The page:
In 2019, Illinois created the Workforce Equity Initiative (WEI)—a grant program designed to increase workforce opportunities for African Americans, a group severely underrepresented among Career and Technical education (CTE) programs. Over the last two years, the WEI program has granted nearly $40 million to address education and unemployment gaps in the African American and other minority communities throughout Illinois. Locally, the Workforce Equity Initiative has been championed by State Representative Carol Ammons.

Parkland College has been participating in the WEI through its Support for Workforce Training (SWFT) program since the WEI's inception. This program provides funding for short-term (one year or less) in careers such as healthcare, transportation and distribution, business and IT services, or construction and manufacturing. Students' tuition and fees are covered through the grant in addition to a weekly stipend. The program also integrates career-specific adult education bridge programs for those who are still developing English language skills or are preparing for college-level coursework.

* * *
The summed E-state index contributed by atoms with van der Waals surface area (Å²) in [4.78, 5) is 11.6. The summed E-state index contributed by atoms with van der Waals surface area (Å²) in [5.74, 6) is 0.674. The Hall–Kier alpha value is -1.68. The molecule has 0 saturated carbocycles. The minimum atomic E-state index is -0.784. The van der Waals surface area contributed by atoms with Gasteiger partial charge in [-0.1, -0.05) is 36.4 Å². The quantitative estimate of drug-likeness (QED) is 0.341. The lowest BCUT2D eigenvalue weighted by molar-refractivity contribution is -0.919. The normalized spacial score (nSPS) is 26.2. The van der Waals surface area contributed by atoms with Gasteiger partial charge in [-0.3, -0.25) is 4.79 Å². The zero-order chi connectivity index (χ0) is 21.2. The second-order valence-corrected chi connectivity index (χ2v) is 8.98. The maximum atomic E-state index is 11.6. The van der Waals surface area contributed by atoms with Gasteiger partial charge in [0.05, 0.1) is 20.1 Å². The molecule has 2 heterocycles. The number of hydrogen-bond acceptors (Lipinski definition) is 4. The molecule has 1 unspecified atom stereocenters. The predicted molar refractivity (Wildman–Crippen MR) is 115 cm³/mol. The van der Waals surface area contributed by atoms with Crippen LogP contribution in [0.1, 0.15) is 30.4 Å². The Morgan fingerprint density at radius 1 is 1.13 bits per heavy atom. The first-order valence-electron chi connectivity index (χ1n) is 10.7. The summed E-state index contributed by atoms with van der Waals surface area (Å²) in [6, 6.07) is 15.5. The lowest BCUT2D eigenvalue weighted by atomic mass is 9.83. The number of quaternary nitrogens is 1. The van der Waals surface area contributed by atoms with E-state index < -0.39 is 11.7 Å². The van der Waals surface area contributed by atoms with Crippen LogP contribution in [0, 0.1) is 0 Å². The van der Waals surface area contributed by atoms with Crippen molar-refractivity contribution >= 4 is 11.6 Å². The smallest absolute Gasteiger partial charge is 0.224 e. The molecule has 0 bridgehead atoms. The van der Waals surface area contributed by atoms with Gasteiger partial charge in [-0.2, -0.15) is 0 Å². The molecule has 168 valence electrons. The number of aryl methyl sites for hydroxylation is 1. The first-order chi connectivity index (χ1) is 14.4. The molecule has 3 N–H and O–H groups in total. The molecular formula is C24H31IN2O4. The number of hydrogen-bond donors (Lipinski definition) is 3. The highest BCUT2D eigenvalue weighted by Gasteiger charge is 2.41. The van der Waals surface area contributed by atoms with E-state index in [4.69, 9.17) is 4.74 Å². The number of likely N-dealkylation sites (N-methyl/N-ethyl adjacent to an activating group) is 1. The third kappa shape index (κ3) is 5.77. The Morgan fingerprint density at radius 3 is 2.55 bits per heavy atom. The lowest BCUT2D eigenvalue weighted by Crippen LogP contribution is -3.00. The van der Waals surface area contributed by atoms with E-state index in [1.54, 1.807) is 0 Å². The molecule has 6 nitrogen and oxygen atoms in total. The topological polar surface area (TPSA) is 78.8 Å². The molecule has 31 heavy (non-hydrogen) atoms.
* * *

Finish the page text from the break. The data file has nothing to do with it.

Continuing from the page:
"SWFT has given Parkland the opportunity to implement a new workforce development from an equity lens and help students overcome longstanding barriers to succeeding in higher education," said Stephanie Stuart, vice president for communications and external affairs and the SWFT grant administrator. "We have served more than 250 students and counting in the program who would have otherwise been unable to access training in high-demand career fields. Its development is having a long-term impact on how our institution serves our diverse, vibrant community."

"When you invest in Parkland College, you are investing in much more than 'just a degree,'" said President Ramage. "You are believing in the worth and value of not only yourself, but the community you call home."